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J Exp Bot. 2001 Apr;52(356):541-9.

The use of microelectrodes to investigate compartmentation and the transport of metabolized inorganic ions in plants.

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  • 1Department of Biochemistry and Physiology, IACR-Rothamsted, Harpenden, Hertfordshire AL5 2JQ, UK. tony.miller@bbsrc.ac.uk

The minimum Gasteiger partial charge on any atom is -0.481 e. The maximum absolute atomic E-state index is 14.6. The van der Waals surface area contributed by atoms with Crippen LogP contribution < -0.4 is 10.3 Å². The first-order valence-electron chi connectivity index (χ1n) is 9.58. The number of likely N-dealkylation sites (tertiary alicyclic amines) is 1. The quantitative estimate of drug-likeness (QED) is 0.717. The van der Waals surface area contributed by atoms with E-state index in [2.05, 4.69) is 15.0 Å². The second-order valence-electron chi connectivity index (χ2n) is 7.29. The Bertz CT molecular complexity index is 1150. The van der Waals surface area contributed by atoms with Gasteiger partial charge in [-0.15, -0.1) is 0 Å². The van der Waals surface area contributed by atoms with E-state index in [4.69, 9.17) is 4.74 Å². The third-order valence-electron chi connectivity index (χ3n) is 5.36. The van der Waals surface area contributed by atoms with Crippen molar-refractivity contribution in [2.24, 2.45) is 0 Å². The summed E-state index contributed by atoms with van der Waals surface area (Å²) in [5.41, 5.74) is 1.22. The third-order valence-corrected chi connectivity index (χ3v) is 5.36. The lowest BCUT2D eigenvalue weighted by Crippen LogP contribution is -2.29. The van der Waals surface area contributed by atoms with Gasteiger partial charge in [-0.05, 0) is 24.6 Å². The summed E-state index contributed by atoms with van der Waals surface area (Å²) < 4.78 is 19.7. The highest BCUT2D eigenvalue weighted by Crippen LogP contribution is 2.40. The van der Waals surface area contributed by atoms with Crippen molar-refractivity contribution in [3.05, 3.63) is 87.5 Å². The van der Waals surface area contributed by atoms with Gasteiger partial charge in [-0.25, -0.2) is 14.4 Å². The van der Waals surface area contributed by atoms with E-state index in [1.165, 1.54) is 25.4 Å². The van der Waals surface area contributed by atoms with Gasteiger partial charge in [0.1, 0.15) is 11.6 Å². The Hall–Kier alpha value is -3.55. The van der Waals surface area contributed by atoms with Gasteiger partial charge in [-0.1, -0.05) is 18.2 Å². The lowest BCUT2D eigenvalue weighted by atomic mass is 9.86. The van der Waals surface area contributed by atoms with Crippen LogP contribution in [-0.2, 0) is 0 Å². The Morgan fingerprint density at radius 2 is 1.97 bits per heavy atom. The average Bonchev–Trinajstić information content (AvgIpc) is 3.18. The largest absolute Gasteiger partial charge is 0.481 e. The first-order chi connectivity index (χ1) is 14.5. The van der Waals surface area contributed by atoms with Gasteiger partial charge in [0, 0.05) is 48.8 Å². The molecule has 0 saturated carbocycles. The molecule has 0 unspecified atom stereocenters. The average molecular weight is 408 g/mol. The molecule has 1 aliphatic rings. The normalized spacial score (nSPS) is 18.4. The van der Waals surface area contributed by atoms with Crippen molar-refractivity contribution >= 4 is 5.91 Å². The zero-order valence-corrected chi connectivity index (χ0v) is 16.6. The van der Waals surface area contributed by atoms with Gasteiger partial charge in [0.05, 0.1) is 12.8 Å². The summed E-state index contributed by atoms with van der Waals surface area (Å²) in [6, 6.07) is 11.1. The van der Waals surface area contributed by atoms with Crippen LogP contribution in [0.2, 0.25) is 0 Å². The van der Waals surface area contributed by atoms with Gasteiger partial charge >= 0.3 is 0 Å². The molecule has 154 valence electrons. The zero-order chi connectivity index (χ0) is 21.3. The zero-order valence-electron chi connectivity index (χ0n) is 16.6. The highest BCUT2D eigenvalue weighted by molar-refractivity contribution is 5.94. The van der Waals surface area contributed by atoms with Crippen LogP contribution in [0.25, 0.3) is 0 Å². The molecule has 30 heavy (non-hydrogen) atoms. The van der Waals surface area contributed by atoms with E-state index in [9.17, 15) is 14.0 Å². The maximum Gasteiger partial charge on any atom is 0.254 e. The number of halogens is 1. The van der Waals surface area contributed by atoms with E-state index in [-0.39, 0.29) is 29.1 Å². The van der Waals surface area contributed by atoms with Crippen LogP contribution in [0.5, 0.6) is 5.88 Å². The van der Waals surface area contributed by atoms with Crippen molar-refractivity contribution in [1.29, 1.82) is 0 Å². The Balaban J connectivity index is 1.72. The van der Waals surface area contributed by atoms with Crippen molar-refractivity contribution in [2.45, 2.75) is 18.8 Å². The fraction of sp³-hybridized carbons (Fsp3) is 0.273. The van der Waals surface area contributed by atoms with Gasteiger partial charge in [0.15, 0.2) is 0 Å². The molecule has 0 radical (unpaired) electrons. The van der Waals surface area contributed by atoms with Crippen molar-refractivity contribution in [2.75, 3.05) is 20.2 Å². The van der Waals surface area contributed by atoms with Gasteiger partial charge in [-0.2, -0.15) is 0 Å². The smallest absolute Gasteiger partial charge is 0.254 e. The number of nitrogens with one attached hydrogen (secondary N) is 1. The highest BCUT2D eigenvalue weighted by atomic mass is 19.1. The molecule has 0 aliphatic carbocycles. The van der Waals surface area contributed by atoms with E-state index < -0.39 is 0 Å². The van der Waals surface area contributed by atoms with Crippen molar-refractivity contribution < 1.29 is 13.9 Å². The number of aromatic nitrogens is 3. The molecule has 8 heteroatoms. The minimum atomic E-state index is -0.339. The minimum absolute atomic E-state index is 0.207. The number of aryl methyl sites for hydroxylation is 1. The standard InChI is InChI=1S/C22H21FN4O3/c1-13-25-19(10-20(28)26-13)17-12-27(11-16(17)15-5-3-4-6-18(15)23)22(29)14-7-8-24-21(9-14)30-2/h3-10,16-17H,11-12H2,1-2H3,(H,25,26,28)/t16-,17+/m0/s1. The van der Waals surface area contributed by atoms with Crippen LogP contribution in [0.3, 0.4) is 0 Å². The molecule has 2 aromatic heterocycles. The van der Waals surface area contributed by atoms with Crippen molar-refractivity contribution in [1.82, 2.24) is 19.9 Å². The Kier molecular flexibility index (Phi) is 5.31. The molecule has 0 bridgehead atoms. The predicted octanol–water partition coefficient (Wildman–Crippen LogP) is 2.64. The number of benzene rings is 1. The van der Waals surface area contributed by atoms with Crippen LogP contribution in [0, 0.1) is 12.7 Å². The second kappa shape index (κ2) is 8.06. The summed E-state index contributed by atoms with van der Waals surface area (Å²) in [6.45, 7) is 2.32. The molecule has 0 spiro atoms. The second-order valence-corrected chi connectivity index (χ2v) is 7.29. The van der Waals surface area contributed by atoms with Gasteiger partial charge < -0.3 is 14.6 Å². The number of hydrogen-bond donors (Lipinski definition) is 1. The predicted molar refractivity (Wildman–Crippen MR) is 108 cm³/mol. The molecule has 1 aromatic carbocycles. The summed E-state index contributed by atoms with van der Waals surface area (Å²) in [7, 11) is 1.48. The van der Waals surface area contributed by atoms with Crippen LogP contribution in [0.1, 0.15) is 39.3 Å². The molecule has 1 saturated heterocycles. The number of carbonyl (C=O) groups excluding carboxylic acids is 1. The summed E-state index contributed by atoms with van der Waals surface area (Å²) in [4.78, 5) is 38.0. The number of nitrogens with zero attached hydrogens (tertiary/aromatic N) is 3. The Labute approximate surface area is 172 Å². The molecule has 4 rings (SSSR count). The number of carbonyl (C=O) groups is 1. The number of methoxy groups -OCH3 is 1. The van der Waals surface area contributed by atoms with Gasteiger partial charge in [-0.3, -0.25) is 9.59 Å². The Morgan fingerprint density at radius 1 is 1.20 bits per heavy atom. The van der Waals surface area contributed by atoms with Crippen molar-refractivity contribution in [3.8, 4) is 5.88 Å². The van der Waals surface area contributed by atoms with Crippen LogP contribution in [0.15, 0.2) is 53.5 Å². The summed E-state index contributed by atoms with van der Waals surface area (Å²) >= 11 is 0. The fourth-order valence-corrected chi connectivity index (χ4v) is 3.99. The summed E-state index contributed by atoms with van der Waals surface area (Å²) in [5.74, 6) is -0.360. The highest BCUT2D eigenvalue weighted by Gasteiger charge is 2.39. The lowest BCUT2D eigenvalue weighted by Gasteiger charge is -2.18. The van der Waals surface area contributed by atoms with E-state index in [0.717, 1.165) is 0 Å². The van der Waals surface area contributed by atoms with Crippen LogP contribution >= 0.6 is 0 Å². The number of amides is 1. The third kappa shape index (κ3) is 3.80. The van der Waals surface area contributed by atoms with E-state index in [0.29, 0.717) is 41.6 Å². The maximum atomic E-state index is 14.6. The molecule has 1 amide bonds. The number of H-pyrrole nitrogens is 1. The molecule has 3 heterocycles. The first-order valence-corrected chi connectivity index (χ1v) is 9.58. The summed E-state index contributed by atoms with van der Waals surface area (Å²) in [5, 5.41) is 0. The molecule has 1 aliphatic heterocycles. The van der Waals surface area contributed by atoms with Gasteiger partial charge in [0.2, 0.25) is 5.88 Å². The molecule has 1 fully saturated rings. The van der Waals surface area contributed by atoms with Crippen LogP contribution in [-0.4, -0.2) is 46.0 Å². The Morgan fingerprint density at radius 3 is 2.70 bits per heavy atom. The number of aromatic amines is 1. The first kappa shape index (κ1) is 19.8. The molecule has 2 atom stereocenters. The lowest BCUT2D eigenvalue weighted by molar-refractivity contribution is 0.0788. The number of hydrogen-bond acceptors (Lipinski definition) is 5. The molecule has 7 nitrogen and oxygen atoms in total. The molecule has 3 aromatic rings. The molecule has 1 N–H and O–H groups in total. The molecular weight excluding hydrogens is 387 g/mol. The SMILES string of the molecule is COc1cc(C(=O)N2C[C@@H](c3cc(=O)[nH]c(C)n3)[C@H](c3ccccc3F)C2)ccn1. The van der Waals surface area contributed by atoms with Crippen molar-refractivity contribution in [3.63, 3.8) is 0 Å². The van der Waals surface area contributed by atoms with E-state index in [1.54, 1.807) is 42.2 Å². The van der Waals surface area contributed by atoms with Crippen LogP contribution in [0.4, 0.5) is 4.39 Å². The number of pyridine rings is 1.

Microelectrode measurements can be used to investigate both the intracellular pools of ions and membrane transport processes of single living cells. Microelectrodes can report these processes in the surface layers of root and leaf cells of intact plants. By careful manipulation of the plant, a minimum of disruption is produced and therefore the information obtained from these measurements most probably represents the 'in vivo' situation. Microelectrodes can be used to assay for the activity of particular transport systems in the plasma membrane of cells. Compartmental concentrations of inorganic metabolite ions have been measured by several different methods and the results obtained for the cytosol are compared. Ion-selective microelectrodes have been used to measure the activities of ions in the apoplast, cytosol and vacuole of single cells. New sensors for these microelectrodes are being produced which offer lower detection limits and the opportunity to measure other previously unmeasured ions. Measurements can be used to determine the intracellular steady-state activities or report the response of cells to environmental changes.

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